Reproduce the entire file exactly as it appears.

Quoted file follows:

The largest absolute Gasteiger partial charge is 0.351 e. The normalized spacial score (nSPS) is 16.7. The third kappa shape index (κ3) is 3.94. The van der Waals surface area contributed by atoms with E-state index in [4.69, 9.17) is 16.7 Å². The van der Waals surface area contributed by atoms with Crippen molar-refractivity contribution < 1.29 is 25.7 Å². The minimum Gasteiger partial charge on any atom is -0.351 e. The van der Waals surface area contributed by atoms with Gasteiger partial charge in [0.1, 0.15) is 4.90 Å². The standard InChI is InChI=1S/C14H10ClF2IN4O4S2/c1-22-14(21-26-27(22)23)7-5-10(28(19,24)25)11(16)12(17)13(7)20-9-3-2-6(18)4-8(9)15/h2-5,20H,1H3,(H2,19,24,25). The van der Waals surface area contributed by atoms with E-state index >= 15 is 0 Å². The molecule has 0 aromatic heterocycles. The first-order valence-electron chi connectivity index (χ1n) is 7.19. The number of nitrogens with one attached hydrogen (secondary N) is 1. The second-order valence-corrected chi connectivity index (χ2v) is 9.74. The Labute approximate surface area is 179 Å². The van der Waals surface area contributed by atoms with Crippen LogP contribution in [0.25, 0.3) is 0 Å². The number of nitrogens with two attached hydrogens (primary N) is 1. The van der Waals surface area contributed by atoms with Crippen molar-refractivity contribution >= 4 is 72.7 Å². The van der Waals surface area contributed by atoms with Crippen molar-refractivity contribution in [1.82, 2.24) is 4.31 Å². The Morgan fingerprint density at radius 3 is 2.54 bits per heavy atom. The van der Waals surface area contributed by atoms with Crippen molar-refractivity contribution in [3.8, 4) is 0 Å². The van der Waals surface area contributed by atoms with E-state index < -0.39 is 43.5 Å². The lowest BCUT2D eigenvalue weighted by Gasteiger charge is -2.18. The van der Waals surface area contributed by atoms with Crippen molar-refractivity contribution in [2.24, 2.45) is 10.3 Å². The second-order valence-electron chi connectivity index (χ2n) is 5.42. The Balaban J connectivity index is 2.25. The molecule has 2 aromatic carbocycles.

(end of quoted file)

The largest absolute Gasteiger partial charge is 0.351 e. The normalized spacial score (nSPS) is 16.7. The third kappa shape index (κ3) is 3.94. The van der Waals surface area contributed by atoms with E-state index in [4.69, 9.17) is 16.7 Å². The van der Waals surface area contributed by atoms with Crippen molar-refractivity contribution < 1.29 is 25.7 Å². The minimum Gasteiger partial charge on any atom is -0.351 e. The van der Waals surface area contributed by atoms with Gasteiger partial charge in [0.1, 0.15) is 4.90 Å². The standard InChI is InChI=1S/C14H10ClF2IN4O4S2/c1-22-14(21-26-27(22)23)7-5-10(28(19,24)25)11(16)12(17)13(7)20-9-3-2-6(18)4-8(9)15/h2-5,20H,1H3,(H2,19,24,25). The van der Waals surface area contributed by atoms with E-state index >= 15 is 0 Å². The molecule has 0 aromatic heterocycles. The first-order valence-electron chi connectivity index (χ1n) is 7.19. The number of nitrogens with one attached hydrogen (secondary N) is 1. The second-order valence-corrected chi connectivity index (χ2v) is 9.74. The Labute approximate surface area is 179 Å². The van der Waals surface area contributed by atoms with Crippen LogP contribution in [0.25, 0.3) is 0 Å². The number of nitrogens with two attached hydrogens (primary N) is 1. The van der Waals surface area contributed by atoms with Crippen molar-refractivity contribution >= 4 is 72.7 Å². The van der Waals surface area contributed by atoms with Crippen molar-refractivity contribution in [1.82, 2.24) is 4.31 Å². The Morgan fingerprint density at radius 3 is 2.54 bits per heavy atom. The van der Waals surface area contributed by atoms with Crippen molar-refractivity contribution in [3.8, 4) is 0 Å². The van der Waals surface area contributed by atoms with E-state index < -0.39 is 43.5 Å². The lowest BCUT2D eigenvalue weighted by Gasteiger charge is -2.18. The van der Waals surface area contributed by atoms with Crippen molar-refractivity contribution in [2.24, 2.45) is 10.3 Å². The second-order valence-electron chi connectivity index (χ2n) is 5.42. The Balaban J connectivity index is 2.25. The molecule has 2 aromatic carbocycles.